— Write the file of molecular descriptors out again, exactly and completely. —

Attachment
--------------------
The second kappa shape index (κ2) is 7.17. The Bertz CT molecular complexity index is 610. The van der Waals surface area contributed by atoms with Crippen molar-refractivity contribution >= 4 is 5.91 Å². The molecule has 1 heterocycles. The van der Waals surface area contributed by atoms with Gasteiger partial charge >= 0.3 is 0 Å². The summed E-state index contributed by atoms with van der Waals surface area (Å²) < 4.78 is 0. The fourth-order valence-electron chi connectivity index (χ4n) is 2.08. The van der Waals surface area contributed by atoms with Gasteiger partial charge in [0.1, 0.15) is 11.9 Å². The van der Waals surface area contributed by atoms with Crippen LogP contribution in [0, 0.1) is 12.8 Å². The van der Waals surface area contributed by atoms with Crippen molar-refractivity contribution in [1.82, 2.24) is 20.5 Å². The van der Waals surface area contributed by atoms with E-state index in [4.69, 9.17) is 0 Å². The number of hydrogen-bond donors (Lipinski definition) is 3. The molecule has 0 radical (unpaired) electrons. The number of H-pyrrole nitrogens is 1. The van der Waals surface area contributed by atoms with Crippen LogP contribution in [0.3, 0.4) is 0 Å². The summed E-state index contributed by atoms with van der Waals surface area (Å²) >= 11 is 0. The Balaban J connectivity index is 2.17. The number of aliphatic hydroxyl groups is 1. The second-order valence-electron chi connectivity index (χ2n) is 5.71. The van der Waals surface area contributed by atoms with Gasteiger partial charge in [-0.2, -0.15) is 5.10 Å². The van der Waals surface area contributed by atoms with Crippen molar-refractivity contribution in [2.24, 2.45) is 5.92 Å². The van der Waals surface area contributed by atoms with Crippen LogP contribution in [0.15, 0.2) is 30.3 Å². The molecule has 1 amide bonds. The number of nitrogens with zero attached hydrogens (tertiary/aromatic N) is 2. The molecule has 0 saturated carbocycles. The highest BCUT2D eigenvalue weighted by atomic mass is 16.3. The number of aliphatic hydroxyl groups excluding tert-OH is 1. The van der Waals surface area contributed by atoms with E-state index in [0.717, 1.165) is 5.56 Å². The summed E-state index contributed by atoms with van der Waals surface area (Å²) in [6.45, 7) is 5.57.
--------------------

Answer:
The second kappa shape index (κ2) is 7.17. The Bertz CT molecular complexity index is 610. The van der Waals surface area contributed by atoms with Crippen molar-refractivity contribution >= 4 is 5.91 Å². The molecule has 1 heterocycles. The van der Waals surface area contributed by atoms with Gasteiger partial charge >= 0.3 is 0 Å². The summed E-state index contributed by atoms with van der Waals surface area (Å²) < 4.78 is 0. The fourth-order valence-electron chi connectivity index (χ4n) is 2.08. The van der Waals surface area contributed by atoms with Gasteiger partial charge in [0.1, 0.15) is 11.9 Å². The van der Waals surface area contributed by atoms with Crippen LogP contribution in [0, 0.1) is 12.8 Å². The van der Waals surface area contributed by atoms with Crippen molar-refractivity contribution in [1.82, 2.24) is 20.5 Å². The van der Waals surface area contributed by atoms with E-state index in [4.69, 9.17) is 0 Å². The number of hydrogen-bond donors (Lipinski definition) is 3. The molecule has 0 radical (unpaired) electrons. The number of H-pyrrole nitrogens is 1. The van der Waals surface area contributed by atoms with Crippen LogP contribution in [0.3, 0.4) is 0 Å². The summed E-state index contributed by atoms with van der Waals surface area (Å²) >= 11 is 0. The Balaban J connectivity index is 2.17. The number of aliphatic hydroxyl groups is 1. The second-order valence-electron chi connectivity index (χ2n) is 5.71. The van der Waals surface area contributed by atoms with Gasteiger partial charge in [-0.2, -0.15) is 5.10 Å². The van der Waals surface area contributed by atoms with Crippen molar-refractivity contribution in [2.24, 2.45) is 5.92 Å². The van der Waals surface area contributed by atoms with Crippen LogP contribution in [0.15, 0.2) is 30.3 Å². The molecule has 1 amide bonds. The number of nitrogens with zero attached hydrogens (tertiary/aromatic N) is 2. The molecule has 0 saturated carbocycles. The highest BCUT2D eigenvalue weighted by atomic mass is 16.3. The number of aliphatic hydroxyl groups excluding tert-OH is 1. The van der Waals surface area contributed by atoms with E-state index in [0.717, 1.165) is 5.56 Å². The summed E-state index contributed by atoms with van der Waals surface area (Å²) in [6.45, 7) is 5.57.